A blog about living in Aberdeen, New Jersey.

Monday, February 14, 2011

County and State Aid Cuts Bring Steep Tuition Increase at Brookdale

Monmouth County has cut its aid to Brookdale Community College by more than 20% ($6 million), according to The Asbury Park Press. And Governor Christie is reducing state aid to Brookdale by more than half a million dollars. The recently released Brookdale budget taps the school's reserves and raises tuition costs 8.2% this fall to make up the loss. Also, the school has instituted a hiring freeze and will leave 21 job vacancies unfilled.

The paper says, "It is understandable that county and state aid fluctuate from year to year depending on the relative health of the economy. But a $6 million cut is not 'fluctuation.' It's a dive off a cliff. The freeholders need to restore at least some of that money in their budget."

The overall strategy of Governor Christie and like-minded politicians is to cut aid so dramatically that the resultant bickering over budgets squeezes every penny of reserves out from frugal local and regional institutions and threatens untold wage and benefit concessions out of unfairly demonized employees. Evidence of the failure of this approach at Brookdale will come soon enough in the form of overcrowded classrooms, a poorly maintained infrastructure, plummeting student performance levels, less skilled instructors and frustrated and angry students and their parents.

UPDATE: Under all this intense scrutiny, BCC's Board of Trustees decided to dig back in their financial records and match up the benefits they've been paying Peter Burnham to the benefits they were allowed to offer him by school policy, per APP. They already knew they had a public relations problem, but they needed to see if they had other problems. So they are conducting an audit and have suspended Mr Burnham and the finance guy who'd been paying him.  The whole thing makes the Freeholders look good, like they are saving us all sorts of money, but now we have a former policeman with an education degree but no prior association with BCC running the place instead of a man with 20 years experience, as well as God knows who running the business and finance department. We'll certainly save some money and run a couple of guys' reputations through the mud, but will we continue to have a top notch community college?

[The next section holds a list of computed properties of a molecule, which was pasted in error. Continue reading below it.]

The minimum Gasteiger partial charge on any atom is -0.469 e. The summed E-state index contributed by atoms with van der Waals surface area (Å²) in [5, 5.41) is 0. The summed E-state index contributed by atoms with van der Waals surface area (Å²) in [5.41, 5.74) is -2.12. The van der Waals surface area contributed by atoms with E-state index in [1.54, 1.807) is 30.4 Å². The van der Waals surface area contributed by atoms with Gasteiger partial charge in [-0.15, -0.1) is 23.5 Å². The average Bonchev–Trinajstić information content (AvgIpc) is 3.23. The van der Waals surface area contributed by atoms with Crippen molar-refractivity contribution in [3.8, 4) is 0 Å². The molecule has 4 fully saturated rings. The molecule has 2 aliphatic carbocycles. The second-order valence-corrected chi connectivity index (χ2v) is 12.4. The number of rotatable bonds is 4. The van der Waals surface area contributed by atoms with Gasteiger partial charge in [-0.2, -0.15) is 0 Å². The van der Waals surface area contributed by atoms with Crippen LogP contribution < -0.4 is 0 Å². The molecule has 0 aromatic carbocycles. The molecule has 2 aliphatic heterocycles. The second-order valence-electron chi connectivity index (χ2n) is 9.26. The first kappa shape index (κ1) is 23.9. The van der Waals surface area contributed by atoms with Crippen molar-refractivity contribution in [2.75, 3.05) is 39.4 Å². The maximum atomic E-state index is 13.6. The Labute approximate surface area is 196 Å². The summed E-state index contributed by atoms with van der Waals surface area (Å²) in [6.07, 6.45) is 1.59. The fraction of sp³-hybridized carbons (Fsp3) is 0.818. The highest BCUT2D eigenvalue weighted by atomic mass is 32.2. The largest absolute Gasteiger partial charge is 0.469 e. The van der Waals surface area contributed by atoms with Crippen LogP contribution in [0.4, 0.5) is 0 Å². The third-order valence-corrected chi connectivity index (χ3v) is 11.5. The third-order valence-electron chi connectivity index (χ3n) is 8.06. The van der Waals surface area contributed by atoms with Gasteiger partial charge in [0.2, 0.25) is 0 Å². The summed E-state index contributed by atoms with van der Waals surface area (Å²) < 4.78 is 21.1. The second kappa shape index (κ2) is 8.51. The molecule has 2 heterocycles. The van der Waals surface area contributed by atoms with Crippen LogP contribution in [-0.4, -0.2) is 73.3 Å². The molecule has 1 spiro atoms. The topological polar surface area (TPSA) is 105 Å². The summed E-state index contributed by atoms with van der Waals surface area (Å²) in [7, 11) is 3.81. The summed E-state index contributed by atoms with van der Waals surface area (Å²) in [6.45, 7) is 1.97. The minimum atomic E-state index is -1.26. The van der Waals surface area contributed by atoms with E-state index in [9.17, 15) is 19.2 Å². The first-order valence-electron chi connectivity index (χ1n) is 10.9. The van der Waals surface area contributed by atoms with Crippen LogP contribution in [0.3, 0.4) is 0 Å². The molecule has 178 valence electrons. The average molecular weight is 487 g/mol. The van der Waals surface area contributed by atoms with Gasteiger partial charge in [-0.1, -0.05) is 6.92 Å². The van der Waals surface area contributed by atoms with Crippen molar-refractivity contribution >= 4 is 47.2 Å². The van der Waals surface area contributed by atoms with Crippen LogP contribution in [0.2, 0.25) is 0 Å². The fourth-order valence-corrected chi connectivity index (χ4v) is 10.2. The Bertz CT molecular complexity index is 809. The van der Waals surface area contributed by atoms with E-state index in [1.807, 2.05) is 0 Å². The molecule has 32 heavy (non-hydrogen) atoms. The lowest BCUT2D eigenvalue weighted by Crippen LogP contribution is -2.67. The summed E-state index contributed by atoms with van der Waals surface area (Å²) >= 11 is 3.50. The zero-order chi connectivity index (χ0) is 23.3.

1. I've updated this article now that Peter Burnham and George Fehr have been suspended at Brookdale.

  2. 86% of their students can't handle a two-year program or transfer to a 4-year college during that time period. Is this the standard for "top notch"?

  3. Do you really think that students are going to Brookdale to earn an Associates degree and are somehow failing to achieve that goal? My wife and I, my daughter and my neighbor's daughter, and countless others have taken courses at Brookdale but moved on to four-year schools without earning an AA. Those stats really aren't helpful. The school serves a useful purpose and offers a top notch curriculum. I suppose you've not taken courses there.

  4. Look again at the numbers. According to the latest statistics, after two years, only 13.6% get an associates degree OR transfer to a 4-year school.

    We're also not talking about adult education classes. I took classes at Brookdale to get a real estate license.

    And then there's the stat that over half their students will never get a 2 or 4-year degree.

    A place where most kids dropout is not a healthy educational environment.